So now, what, just a couple of days ago, I watched another sterling young man approach me and Herb at the campsite, extend his hand in friendship, and say, “Hi. I’m Cave Dog.” That historical moment was not, and should not be, taken lightly. I had never before in my life shaken the hand of a cave dweller named “Dog.” And I now tend to think none of my cave dwelling ancestors ever did either. Generally in those days, distinctions were made between men and dogs–presumably so as to be able to tell them apart.
Naturally it set me to wondering what this own young man’s history might be to have earned such nomenclature. Perhaps the dude’s into spelunking? Maybe his claim to fame might’ve been running the entire expanse of Mammoth Cave on all fours? Without lights? Navigating only by tongue?
Nah, you think I’m making light of making his acquaintance. Actually (I should know) nicknames are very important to the ultra community. After all, wasn’t this foot”race” itself invented by “lazarus lake” and “Raw Dog”? And frequented frequently by the likes of “Frozen Ed,” “Trail Dog,” “Mountain Goat,” “Dirt,” “GodBLESS,” and lately by the likes of “Spyder, the Psychorunner,” “The Mathineer,” and “Redneck Wisdom” himself? So, for sure, “Cave Dog” fits right in.
Immediately I had a lot of respect for this young man. He told us he’d been camping there since, I believe, March 10th. Every day (and two different nights) he’d gone out and scouted the course in both directions. All he had to go on, I’m guessing, is the Frozen Head contour map and the set of the last Barkley’s “instructions.” These instructions, by the way, are written by “lazarus lake” and contain quite a few immortal phrases in their own write, such as:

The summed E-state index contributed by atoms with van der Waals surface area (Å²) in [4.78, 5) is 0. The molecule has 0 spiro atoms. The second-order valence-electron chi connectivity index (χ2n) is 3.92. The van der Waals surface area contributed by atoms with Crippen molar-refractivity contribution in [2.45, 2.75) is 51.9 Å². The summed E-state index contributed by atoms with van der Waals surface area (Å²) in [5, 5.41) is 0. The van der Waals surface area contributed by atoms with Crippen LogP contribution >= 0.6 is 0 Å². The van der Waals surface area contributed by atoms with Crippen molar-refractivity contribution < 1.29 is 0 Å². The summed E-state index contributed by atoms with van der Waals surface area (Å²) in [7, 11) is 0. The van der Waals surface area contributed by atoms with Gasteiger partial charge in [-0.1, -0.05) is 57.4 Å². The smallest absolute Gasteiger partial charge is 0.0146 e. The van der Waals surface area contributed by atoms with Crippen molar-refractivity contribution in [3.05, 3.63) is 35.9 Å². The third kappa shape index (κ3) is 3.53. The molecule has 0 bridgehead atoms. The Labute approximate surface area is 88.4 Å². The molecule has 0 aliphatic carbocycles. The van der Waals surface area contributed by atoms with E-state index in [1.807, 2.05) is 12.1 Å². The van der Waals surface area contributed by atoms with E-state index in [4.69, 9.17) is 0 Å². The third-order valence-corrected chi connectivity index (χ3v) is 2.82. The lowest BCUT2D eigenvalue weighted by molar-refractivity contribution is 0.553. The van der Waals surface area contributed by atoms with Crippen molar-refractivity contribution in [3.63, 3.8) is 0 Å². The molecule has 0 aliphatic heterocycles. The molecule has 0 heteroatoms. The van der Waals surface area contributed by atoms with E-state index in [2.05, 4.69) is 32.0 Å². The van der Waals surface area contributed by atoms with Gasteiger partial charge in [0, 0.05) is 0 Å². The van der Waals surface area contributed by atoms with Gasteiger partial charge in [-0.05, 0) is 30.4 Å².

At the base of the triple forked tree is a large rock. Book 3 is under that rock.
On this section there are a number of High Walls and Cliffs, so you need to be very careful. When Raw Dog & I went down, we found the best route to be following the straight line till we were above the first high wall (DO NOT GET TOO CLOSE OR YOU COULD FALL OFF AND DIE).
Go back to the power line and look uphill. See the cleared path under it? Is that steep, or what?
Think about the prisoners who used to be housed at the bottom, and marched up this trail each day to work these mines. See, you don’t have it so bad after all. But exercise caution. Here and there, now and then, the old mine shafts are open at the surface. If you fall in one, we will not find you till you start to smell.
and finally, of course,
Continue up the same trail. Remember Little Hell? Well, take comfort. They call this one Big Hell. All you have to do is keep choosing the steepest way up the mountain…. Keep taking the steepest possible way until you believe that death is imminent.
To a young sniffer-outer like Cave Dog, I’m thinking that words like these wouldn’t faze him much, relying instead upon the detail of the map. To a jaded old chronicler like myself, however, those words mean everything. I still to this day can’t decipher the map, which I believe is old enough by itself to be written in Latin.
Anyway, Herb “Redneck Wisdom” Hedgecock and I were both impressed by the young Dog’s diligence. And we asked him, of course, what he did for a living.